Armed and Ready: Controller Wendy Greuel and State Senator Curren Price are both armed with substantial backing of Black voters as they head into the May 21 run off for mayor and Ninth Council District respectively
Blacks to decide fate of Greuel, Price and Zine
Regardless of whether the majority of Los Angeles’ 3.8 million residents turn out in numbers big or small, experts have forecasted that Blacks will be the determining vote in the election of the next mayor of Los Angeles.
Although African Americans make up just 9.3 percent of the population, it is their vote that is the most coveted among candidates Wendy Greuel and Eric Garcetti, and could swing the tide in favor of Curren Price for Ninth District City Council and Dennis Zine for Controller.
With City Councilwoman Jan Perry out of the mayor’s race, the 56 percent of the Black vote that she garnered in the primary is now up for grabs.
If voters turn out in low numbers as anticipated, then Blacks will become even more convincing in the outcome.
That element alone will make for a nail biting, gut twisting experience for the final candidates who enter into the final days in a virtual dead heat, but Greuel has maintained a substantial lead among polls in the Black community.
Several African American leaders including Congresswoman Maxine Waters, Supervisor Mark Ridley Thomas, sports icon Earvin ‘Magic’ Johnson, Charles E. Blake, Church of God in Christ,? Sweet Alice Harris, Founder, Parents of Watts, Bishop Noel Jones, City of Refuge,? John W. Mack, Former President Los Angeles Urban League ,Rev. Dr. Cecil “Chip” Murray, First African Methodist Episcopal Church (FAME), Los South Los Angeles Bishop Kenneth C. Ulmer, Faithful Central Bible Church,? the Sentinel newspaper, an abundance of other community leaders, civil rights organizations, women groups and unions.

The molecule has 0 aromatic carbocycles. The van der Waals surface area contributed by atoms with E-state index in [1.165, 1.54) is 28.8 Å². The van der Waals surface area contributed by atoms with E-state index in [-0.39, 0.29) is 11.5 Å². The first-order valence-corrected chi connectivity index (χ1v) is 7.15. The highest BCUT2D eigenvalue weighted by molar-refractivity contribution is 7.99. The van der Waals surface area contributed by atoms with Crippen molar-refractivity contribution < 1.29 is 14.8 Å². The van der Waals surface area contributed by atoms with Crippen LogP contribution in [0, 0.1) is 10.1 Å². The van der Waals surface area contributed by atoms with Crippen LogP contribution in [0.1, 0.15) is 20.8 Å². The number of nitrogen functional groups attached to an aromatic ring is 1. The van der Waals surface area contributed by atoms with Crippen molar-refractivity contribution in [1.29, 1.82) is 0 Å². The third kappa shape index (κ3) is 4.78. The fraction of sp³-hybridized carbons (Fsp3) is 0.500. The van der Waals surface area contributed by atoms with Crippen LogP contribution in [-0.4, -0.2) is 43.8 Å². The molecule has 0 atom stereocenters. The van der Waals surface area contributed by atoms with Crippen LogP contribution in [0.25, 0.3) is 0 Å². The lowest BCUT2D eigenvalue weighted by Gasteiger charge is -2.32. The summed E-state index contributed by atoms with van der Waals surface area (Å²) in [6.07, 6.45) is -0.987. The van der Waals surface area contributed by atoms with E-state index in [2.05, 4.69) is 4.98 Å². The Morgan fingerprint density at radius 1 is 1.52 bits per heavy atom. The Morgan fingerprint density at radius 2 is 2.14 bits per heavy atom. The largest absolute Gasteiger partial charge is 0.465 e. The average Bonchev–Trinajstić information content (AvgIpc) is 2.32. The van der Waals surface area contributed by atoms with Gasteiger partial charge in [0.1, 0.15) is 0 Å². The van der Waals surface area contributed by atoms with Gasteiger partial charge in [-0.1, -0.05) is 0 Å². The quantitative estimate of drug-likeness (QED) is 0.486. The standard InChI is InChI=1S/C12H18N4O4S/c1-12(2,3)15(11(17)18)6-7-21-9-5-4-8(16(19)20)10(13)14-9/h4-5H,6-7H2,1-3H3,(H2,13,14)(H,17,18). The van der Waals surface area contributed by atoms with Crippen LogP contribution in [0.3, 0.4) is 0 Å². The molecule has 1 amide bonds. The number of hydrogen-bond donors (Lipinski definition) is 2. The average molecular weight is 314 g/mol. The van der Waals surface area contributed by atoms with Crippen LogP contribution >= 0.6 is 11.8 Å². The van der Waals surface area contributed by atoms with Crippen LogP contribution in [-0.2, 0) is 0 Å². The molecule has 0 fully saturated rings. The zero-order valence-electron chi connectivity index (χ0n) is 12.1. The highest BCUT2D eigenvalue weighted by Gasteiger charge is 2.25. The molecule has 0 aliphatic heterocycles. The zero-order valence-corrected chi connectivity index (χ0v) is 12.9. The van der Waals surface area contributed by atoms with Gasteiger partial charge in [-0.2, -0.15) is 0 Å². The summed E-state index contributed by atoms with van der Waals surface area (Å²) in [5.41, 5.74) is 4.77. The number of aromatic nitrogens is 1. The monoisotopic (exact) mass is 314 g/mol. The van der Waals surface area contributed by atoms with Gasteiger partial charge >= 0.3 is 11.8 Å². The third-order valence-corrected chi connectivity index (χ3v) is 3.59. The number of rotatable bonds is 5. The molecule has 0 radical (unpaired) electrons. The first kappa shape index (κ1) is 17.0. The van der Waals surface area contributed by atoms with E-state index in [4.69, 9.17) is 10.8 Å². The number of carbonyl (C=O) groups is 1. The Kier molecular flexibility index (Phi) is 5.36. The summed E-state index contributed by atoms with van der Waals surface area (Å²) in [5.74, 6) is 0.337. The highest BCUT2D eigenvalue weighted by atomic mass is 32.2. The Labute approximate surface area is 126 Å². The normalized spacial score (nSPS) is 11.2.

For Blacks this election will undoubtedly be the most significant election since 2008 when Barack Obama became the first African American to win the White House.
We only need to look back as far as 2005 when incumbent Mayor Jim Hahn lost Black voters by dismissing then LAPD Chief Bernard Parks who is Black. Hahn never recovered as Antonio Villaraigosa defeated him and was subsequently reelected again.
The power of the Black vote will again play a key role in determining who runs the city and in other races such as the Ninth District City Council and the City Controller race.
Greuel can become the first woman mayor in the history of Los Angeles. She has earned the powerful endorsements of former President Bill Clinton respected Congresswoman Maxine Waters and basketball icon Earvin ‘Magic’ Johnson.
Office of Mayor Tom Bradley
Upon graduation, Greuel worked in Mayor Bradley’s office for ten years, serving as Bradley’s liaison to the City Council, City Departments and the Community on public policy issues ranging from child care to homelessness to senior care and health issues.